Rechid, D, Hagemann, S, Jacob, D (2009). Sensitivity of climate models to seasonal variability of snow-free land surface albedo. THEORETICAL AND APPLIED CLIMATOLOGY, 95(2-Jan), 197-221.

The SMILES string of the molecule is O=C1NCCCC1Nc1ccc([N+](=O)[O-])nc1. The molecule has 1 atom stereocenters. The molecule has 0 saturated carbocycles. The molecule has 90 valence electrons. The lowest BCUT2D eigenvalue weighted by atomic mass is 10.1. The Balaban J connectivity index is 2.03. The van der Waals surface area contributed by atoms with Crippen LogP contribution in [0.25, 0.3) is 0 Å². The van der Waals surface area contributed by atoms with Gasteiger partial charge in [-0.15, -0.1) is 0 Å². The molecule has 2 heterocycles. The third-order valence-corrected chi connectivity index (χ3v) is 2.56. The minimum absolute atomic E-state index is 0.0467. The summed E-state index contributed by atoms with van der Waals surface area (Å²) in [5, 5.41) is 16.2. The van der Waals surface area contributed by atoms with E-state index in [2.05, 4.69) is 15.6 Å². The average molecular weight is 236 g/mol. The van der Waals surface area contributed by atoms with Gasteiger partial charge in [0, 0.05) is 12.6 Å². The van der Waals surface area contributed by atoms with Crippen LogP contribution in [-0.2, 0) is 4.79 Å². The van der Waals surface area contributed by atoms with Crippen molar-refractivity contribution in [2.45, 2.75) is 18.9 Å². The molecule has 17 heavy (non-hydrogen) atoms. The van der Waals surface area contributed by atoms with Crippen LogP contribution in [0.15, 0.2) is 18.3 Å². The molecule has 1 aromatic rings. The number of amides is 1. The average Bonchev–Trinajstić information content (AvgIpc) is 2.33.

The seasonal variation of snow-free land surface albedo was integrated into the land surface schemes of the global climate model ECHAM5 and the regional climate model REMO to test the sensitivity of climate models to the advanced surface albedo parameterisation. This new albedo parameterisation was developed in previous studies describing the monthly varying surface albedo fields as a function of vegetation phenology derived from MODIS data products. Three model simulations were performed in order to study the sensitivity of the simulated climate to the seasonal background albedo variations: 1. control simulation with the old time-invariant surface background albedo, 2. experiment 1 with the new mean time-invariant surface background albedo field, 3. experiment 2 with the monthly varying surface background albedo as a function of the leaf area index. The analysis of the simulation results demonstrates the influence of the new albedo parameterisation on the model simulations. Strong effects occur over Europe with the regional and the global model simulations responding differently to seasonal background albedo variations. In contrast to the global simulation, where the large-scale conditions are changed by the new albedo parameterisation, in the regional simulations the circulation patterns within the model domain are not influenced. Here, the external forcing via the lateral boundaries of the regional model domain suppress changes in the large-scale circulation that might occur without the external forcing. In the regional model simulations only local effects occur mainly during the summer season, when the vertical energy exchange at the land surface is enhanced compared to the winter season. The comparison of the regional and global simulation results over Europe reveals that the global model shows higher sensitivity to the changed albedo parameterization with respect to the simulated annual temperature and precipitation cycle than the regional model. For both the regional and the global study the temperature and precipitation deviations from the observations are larger than the differences between the three model simulations.